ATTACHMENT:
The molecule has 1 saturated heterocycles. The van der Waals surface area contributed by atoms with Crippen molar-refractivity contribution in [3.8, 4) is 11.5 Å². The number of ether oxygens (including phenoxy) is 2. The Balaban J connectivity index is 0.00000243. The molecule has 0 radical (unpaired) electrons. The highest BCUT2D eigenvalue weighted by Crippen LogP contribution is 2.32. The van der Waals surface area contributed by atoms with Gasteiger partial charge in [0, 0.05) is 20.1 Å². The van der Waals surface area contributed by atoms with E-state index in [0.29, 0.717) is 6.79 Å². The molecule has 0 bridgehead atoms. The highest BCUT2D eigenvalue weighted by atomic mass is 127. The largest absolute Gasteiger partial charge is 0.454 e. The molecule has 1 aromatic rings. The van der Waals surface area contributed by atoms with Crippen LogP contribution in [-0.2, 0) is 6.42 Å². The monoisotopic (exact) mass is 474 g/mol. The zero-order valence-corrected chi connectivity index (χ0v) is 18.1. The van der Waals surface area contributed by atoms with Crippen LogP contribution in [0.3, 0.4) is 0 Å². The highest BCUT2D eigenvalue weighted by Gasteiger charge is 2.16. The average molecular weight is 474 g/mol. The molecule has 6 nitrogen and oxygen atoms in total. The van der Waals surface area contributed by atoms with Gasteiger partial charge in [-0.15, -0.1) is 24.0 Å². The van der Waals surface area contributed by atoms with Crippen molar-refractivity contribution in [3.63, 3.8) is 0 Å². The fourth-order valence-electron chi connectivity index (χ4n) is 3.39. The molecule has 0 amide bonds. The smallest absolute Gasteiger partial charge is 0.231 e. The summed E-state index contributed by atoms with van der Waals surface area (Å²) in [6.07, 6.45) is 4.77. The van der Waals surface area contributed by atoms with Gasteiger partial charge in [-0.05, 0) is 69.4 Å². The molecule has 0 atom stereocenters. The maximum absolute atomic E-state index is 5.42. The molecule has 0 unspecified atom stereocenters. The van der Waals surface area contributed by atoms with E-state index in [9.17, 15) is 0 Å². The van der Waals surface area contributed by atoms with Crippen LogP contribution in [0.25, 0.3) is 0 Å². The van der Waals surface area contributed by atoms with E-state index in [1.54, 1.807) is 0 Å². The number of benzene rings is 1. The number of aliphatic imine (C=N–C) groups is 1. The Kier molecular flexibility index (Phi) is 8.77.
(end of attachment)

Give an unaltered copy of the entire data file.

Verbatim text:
The molecule has 1 saturated heterocycles. The van der Waals surface area contributed by atoms with Crippen molar-refractivity contribution in [3.8, 4) is 11.5 Å². The number of ether oxygens (including phenoxy) is 2. The Balaban J connectivity index is 0.00000243. The molecule has 0 radical (unpaired) electrons. The highest BCUT2D eigenvalue weighted by Crippen LogP contribution is 2.32. The van der Waals surface area contributed by atoms with Gasteiger partial charge in [0, 0.05) is 20.1 Å². The van der Waals surface area contributed by atoms with E-state index in [0.29, 0.717) is 6.79 Å². The molecule has 0 bridgehead atoms. The highest BCUT2D eigenvalue weighted by atomic mass is 127. The largest absolute Gasteiger partial charge is 0.454 e. The molecule has 1 aromatic rings. The van der Waals surface area contributed by atoms with Crippen LogP contribution in [-0.2, 0) is 6.42 Å². The monoisotopic (exact) mass is 474 g/mol. The zero-order valence-corrected chi connectivity index (χ0v) is 18.1. The van der Waals surface area contributed by atoms with Crippen LogP contribution in [0.3, 0.4) is 0 Å². The highest BCUT2D eigenvalue weighted by Gasteiger charge is 2.16. The average molecular weight is 474 g/mol. The molecule has 6 nitrogen and oxygen atoms in total. The van der Waals surface area contributed by atoms with Gasteiger partial charge in [-0.15, -0.1) is 24.0 Å². The van der Waals surface area contributed by atoms with Crippen molar-refractivity contribution in [3.63, 3.8) is 0 Å². The fourth-order valence-electron chi connectivity index (χ4n) is 3.39. The molecule has 0 amide bonds. The smallest absolute Gasteiger partial charge is 0.231 e. The summed E-state index contributed by atoms with van der Waals surface area (Å²) in [6.07, 6.45) is 4.77. The van der Waals surface area contributed by atoms with Gasteiger partial charge in [-0.05, 0) is 69.4 Å². The molecule has 0 atom stereocenters. The maximum absolute atomic E-state index is 5.42. The molecule has 0 unspecified atom stereocenters. The van der Waals surface area contributed by atoms with E-state index in [9.17, 15) is 0 Å². The van der Waals surface area contributed by atoms with Crippen LogP contribution in [0.25, 0.3) is 0 Å². The van der Waals surface area contributed by atoms with E-state index in [1.54, 1.807) is 0 Å². The number of benzene rings is 1. The number of aliphatic imine (C=N–C) groups is 1. The Kier molecular flexibility index (Phi) is 8.77.